Taking slow, languorous laps of the thermal waters, under a ceiling of aquatic mosaics, I wondered if this was what being in a seraglio would have been like.
Around me were women of all ages, luxuriating in the waters of the women’s only thermal pools. I was a bit surprised to be honest that the sexes were separated, was everyone here particularly prudish?
And then I noticed that all the women over the age of about 60 had stripped off and were calmly working around from thermal pools to sauna rooms as naked as the day they were born. Totally and utterly starkers. All the younger women were well covered up in swimming togs. Let it not be said that the young have cornered the market on shameless, body flaunting behaviour; the senior citizens of Europe would no doubt take great delight in proving this wrong.
The baths were delightful, a succession of pools and sauna rooms of varying temperatures. I started in the first pool, 36 degrees, lapping slowly. It was too shallow to perform any intricate water-ballet choreography, so I contented myself with a brief tribute to Esther Williams, performing on the surface the two moves I made up in her honour: the turtle and the windmill.
The pools were much needed after a long day in Budapest, particularly after struggling through the last bastion of communism: the international terminal of the Budapest train station.
I was there today to buy my train ticket to Vienna for tomorrow and I am very glad I didn’t leave things to the last minute.
So far I really haven’t seen any lingering signs of the days of communism, English is widely understood, KFC, Burger King and Maccas are everywhere, and the BMWs on the road are signs of great wealth in the city.
I was a bit disappointed to be honest. I was half expecting to see more evidence of the bad old days, an expectation that was quashed this morning hearing Australian pop-princess Delta Goodrem on the airwaves in a supermarket.
But imagine my delight when I rocked up to the international terminal of the train station to find a dingy room, shored up by crude pine beams, and only three of the nine desks open to serve a roomful of anxious passengers.
I dutifully grabbed my ticket and took a seat. Just as well because I sat there for a long, long, long time. One of the desks was dealing with a group of young Americans, and I’m not sure if there was a bit of vestigial Cold War resentment going on, but they’d already been there for an hour, according to the disgruntled passengers around me.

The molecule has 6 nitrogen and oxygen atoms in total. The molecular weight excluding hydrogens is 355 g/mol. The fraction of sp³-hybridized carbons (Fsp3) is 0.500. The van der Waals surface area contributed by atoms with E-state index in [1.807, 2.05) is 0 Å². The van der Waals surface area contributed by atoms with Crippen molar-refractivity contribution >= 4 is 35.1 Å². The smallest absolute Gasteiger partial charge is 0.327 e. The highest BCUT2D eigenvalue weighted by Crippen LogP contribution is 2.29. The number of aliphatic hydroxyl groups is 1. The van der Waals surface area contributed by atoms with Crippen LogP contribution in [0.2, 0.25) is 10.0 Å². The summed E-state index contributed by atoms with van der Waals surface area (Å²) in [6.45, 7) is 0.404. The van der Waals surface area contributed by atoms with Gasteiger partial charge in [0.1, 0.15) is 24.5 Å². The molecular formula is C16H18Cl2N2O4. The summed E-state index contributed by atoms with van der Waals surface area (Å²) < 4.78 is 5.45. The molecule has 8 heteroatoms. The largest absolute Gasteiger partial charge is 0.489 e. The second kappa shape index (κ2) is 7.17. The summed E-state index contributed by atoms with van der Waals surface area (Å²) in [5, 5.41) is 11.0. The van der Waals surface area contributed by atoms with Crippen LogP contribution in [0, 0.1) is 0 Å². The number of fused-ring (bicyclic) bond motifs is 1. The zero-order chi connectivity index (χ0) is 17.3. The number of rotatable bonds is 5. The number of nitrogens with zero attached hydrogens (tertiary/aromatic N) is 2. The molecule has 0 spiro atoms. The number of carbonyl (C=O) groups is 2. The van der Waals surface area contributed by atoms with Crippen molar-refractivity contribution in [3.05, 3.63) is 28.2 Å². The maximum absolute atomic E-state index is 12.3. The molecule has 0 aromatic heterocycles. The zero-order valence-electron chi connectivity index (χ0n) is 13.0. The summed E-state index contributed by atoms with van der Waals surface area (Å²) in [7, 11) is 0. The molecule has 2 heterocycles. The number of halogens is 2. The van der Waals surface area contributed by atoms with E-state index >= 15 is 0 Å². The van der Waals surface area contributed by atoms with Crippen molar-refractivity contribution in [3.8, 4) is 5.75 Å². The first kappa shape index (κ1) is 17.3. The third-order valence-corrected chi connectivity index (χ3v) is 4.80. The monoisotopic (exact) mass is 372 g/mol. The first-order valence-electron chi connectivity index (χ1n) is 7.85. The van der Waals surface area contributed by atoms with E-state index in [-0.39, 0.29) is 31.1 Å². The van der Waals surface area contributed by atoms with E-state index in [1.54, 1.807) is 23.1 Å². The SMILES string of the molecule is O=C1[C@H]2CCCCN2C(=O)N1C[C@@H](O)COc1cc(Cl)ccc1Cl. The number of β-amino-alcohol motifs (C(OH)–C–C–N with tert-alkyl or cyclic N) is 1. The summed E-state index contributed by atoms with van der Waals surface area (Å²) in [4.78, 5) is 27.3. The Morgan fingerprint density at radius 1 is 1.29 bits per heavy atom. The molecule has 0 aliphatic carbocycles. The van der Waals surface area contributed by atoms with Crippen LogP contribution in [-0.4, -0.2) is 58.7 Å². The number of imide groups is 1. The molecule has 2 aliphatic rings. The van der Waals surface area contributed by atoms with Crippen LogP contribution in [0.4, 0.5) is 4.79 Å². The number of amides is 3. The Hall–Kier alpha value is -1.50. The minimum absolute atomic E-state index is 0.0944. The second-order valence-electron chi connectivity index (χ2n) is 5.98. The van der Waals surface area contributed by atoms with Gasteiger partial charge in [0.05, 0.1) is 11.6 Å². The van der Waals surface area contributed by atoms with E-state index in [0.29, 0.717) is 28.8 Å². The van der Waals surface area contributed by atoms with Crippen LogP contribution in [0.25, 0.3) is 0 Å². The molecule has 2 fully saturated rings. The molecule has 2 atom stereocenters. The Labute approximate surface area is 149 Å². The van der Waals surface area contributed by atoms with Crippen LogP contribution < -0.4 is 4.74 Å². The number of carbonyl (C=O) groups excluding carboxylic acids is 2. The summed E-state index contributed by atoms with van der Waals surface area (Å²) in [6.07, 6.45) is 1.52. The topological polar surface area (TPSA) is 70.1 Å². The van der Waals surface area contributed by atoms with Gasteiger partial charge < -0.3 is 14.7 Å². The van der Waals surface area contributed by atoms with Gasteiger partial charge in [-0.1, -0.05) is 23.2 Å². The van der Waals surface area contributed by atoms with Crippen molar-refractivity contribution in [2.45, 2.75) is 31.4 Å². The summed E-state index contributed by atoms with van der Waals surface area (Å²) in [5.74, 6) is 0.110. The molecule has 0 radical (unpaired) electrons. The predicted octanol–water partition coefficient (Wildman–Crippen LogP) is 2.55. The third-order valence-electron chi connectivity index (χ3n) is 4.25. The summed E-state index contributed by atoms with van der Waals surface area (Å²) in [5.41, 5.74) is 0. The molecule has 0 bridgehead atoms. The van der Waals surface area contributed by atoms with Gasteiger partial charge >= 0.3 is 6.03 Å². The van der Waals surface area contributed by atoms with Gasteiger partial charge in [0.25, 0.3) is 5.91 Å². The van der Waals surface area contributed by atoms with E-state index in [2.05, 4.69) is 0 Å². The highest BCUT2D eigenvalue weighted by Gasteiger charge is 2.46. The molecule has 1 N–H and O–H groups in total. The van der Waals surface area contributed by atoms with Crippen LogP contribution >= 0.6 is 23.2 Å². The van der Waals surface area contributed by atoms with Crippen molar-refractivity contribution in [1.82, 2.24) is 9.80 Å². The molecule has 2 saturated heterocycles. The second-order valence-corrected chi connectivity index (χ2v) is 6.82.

It took so long to get served that I began to fear the boundaries of Europe would have been redrawn before it was my turn. The lady near me had already missed two trains to Munich in her wait for a ticket.
But eventually my number was called, and since I’d time to study the train schedule (in intimate detail, I’d forgotten to bring a book) I knew exactly what I wanted so I was in and out with my ticket in record time.
Thankful to have gotten out, I took myself to the market and indulged in an AMAZING beef goulash with dumplings and vegetables. Unbelievably good!
It’s kept me going most of the day, and even after my swim I only wanted a light meal.
I’d gone past a local bar called the Nevada Pub earlier today and I was intrigued, so I figured that would be a good place to check out tonight. There were lots of satisfied looking customers, who all looked quite local, always a good sign.
I’m really glad I did because not only was the food and drink fantastic (a French onion soup served within a thick, crusty load of bread a campari and homemade lemonade, a pretty pink shade perfect for a post-seraglio drink), but more importantly The Song came on.
Now when you’re in a former Soviet-block country, there are two songs you really want to hear. And they’re not 99 luftballoons or Elton John’s Nikita (I remember feeling so smug at 14 that I knew more about Russia than silly old Elton. He didn’t even realise he’d given the girl in his love song a boy’s name!)
No, neither of those. I’ll give you a hint, one of them is The Final Count Down by Europe, which I haven’t heard, although there’s still time.
But if there was just one song from the 80s that I really, really wanted to hear whilst visiting a former communist country, it was this one…Wind of Change by Scorpion.
Ah yes there it was in all its synth glory with overwrought guitar chords, marking my final night in Budapest. What more could I ask for?
“Take me to the magic of the moment
On a glory night
Where the children of tomorrow share their dreams
With you and me
Take me to the magic of the moment
On a glory night
Where the children of tomorrow dream away
in the wind of change”
Budapest, I love you!